Often times, I've found people do not know that Lindenwood is a school with a Presbyterian heritage. While the Sibleys desired that the school be “non-sectarian,” it was not to be secular. A proviso that came with Major and Mrs. Sibley's 1831 transfer of control to the Presbyterian Church made this point abundantly clear. A 1940 course catalog explains that the Sibleys “insisted upon [one provision] as a permanent part of the curriculum — the teaching of the Word of God on a parity with other studies in the College.”
I tend to think the Sibleys would be pleased to see where Lindenwood is today. Lindenwood remains a fascinating institution that is anything but sectarian and yet continues to be informed by its heritage. That's a tough tension to live in, but one that the university continues to work through semester by semester. The Religion Department continues to teach strong Old and New Testament courses and, I hope, in other ways as well, the Sibleys would agree that “the Word of God” is treated “on a parity” with other subjects of study.
Doing some research tonight, I found a fascinating letter from one of Lindenwood's past presidents on the formation of a “second college,” what would be known as “Lindenwood College II.” If you know Lindenwood history, you know that Lindenwood II was the “men's college” created in 1969 to go alongside the original women's college. Perhaps one of the most remarkable elements of the letter from Dr. John A. Brown was his aspiration that both colleges might grow to 750-800 students. Lindenwood now has 17,000 students in different programs.
Times certainly have changed.
The first day of the semester went wonderfully. I really find “syllabus day” rather enjoyable, because it is an opportunity to start weaving in the basic framework of the course and start the process of getting to know the students. I'm looking forward to day two, come Wednesday.
At 1:00 p.m. today, I finally get to resume teaching. While I've been keeping plenty busy with the winter quarter of Ph.D. studies and work around church — so the last six weeks haven't been exactly “downtime” — I have been looking forward to another semester of college teaching. As I told my students last semester, what can be better than getting to spend a semester discussing “great ideas”?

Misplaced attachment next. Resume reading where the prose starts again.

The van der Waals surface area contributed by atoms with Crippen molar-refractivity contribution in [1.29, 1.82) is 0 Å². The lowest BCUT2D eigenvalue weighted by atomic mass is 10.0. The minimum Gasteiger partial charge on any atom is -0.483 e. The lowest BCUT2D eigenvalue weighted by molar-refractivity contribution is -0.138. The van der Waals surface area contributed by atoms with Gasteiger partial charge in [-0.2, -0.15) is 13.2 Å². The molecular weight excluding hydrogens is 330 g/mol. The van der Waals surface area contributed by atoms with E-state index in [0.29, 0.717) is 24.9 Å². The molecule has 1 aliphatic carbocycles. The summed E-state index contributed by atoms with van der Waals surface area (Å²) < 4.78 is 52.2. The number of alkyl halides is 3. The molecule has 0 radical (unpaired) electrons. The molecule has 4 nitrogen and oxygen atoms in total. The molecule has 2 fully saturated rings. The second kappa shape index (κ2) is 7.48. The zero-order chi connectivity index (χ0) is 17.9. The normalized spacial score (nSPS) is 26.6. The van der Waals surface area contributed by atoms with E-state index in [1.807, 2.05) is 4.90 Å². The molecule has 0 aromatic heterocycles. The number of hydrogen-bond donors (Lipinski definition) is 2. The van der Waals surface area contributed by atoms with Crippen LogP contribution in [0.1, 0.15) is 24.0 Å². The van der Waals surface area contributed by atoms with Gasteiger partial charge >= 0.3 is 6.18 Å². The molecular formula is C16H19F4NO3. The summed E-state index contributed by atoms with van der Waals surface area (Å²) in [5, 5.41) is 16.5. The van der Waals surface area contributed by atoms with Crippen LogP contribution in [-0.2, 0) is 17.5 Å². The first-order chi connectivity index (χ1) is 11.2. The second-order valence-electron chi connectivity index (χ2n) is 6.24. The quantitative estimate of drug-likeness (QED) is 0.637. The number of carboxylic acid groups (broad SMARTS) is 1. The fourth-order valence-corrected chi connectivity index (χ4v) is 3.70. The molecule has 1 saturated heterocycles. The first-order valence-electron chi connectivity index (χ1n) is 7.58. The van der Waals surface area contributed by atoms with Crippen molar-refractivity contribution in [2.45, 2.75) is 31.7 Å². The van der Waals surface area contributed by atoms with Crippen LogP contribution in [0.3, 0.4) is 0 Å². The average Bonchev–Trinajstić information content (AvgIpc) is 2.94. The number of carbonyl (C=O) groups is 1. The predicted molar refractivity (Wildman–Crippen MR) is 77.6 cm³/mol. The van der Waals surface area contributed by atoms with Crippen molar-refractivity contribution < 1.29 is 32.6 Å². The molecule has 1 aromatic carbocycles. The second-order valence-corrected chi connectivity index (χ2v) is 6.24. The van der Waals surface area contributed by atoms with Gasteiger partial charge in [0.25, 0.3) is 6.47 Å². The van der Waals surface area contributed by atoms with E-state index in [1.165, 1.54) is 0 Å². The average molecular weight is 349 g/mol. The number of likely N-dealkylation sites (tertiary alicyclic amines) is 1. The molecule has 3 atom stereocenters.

Without further ado, in about twelve hours, it all starts again…
Everyone who has followed asisaid for sometime knows that I make a habit of blogging the 12 days of Christmas each year. That's one of my peculiar holiday traditions, perhaps. But why should I have all the fun? What's one of your more off the wall traditions for the season?
While the decorations come down all around, I was relieved today to find that the seminary still had its decorations — including a very impressive tree made of books in the library — up. I do wonder why people are often in such a rush. Wouldn't it be nice to have the beauty of twinkling lights for more of January?
Remember: we are still three days away from Epiphany (January 6), so the season isn't over yet!
Well, here we are in 2012. 2011 was an interesting year for me with lots of interesting twists and turns. Have a happy start to the new year!
Quoth T.S. Eliot:
And he is not likely to know what is to be done unless he lives in what is not merely the present, but the present moment of the past, unless he is conscious, not of what is dead, but of what is already living.
Laura Pappano writes for the New York Times:
He calls the proliferation of master's degrees evidence of “credentialing gone amok.” He says, “In 20 years, you'll need a Ph.D. to be a janitor.”
Among the new breed of master's, there are indeed ample fields, including construction management and fire science and administration, where job experience used to count more than book learning. Internships built into many of these degrees look suspiciously like old-fashioned on-the-job training.
Indeed; this is not necessarily a bad thing, but it does risk blurring the goals of graduate degrees further than they already are:
There may be logic in trying to better match higher education to labor needs, but Dr. Vedder is concerned by the shift of graduate work from intellectual pursuit to a skill-based “ticket to a vocation.” What's happening to academic reflection? Must knowledge be demonstrable to be valuable?
That's a very Newman-esque question and one very much worth asking.
HT: Travis McMaken.
Well, I think I may have been away from my blog longer just now than at any other time in its almost nine year history. With all the projects swirling around finishing at seminary and trying to line up my next steps, I found I just did not have the inspiration to write anything here. Now, with my time at seminary wrapped up (assuming all the exams went OK, of course), I hope to return to regular blogging.
I have missed posting on here. The interesting thing about blogging is that it provides a creative outlet that is neither as long or involved as writing a column nor as short and quickly forgotten as a Facebook status update. I have a number of ideas of things I want to get to posting here again, so watch out… I am back.